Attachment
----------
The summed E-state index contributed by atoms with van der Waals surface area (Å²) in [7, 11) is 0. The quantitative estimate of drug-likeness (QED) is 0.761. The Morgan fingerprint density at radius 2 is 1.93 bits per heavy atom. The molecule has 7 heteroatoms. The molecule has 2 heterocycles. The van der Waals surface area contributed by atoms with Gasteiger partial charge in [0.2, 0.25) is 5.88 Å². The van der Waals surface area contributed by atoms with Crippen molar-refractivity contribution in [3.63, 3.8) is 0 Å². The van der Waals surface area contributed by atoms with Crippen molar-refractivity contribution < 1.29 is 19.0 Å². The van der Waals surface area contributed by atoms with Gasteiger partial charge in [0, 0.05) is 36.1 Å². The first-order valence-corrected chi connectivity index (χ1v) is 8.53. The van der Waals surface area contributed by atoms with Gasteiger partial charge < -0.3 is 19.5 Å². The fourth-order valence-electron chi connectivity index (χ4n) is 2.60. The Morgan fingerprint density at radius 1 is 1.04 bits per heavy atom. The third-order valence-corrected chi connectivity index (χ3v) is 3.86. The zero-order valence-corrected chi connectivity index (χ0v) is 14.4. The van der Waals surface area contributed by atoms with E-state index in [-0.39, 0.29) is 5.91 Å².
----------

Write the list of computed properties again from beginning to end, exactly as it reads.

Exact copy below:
The summed E-state index contributed by atoms with van der Waals surface area (Å²) in [7, 11) is 0. The quantitative estimate of drug-likeness (QED) is 0.761. The Morgan fingerprint density at radius 2 is 1.93 bits per heavy atom. The molecule has 7 heteroatoms. The molecule has 2 heterocycles. The van der Waals surface area contributed by atoms with Gasteiger partial charge in [0.2, 0.25) is 5.88 Å². The van der Waals surface area contributed by atoms with Crippen molar-refractivity contribution in [3.63, 3.8) is 0 Å². The van der Waals surface area contributed by atoms with Crippen molar-refractivity contribution < 1.29 is 19.0 Å². The van der Waals surface area contributed by atoms with Gasteiger partial charge in [0, 0.05) is 36.1 Å². The first-order valence-corrected chi connectivity index (χ1v) is 8.53. The van der Waals surface area contributed by atoms with Gasteiger partial charge < -0.3 is 19.5 Å². The fourth-order valence-electron chi connectivity index (χ4n) is 2.60. The Morgan fingerprint density at radius 1 is 1.04 bits per heavy atom. The third-order valence-corrected chi connectivity index (χ3v) is 3.86. The zero-order valence-corrected chi connectivity index (χ0v) is 14.4. The van der Waals surface area contributed by atoms with E-state index in [-0.39, 0.29) is 5.91 Å².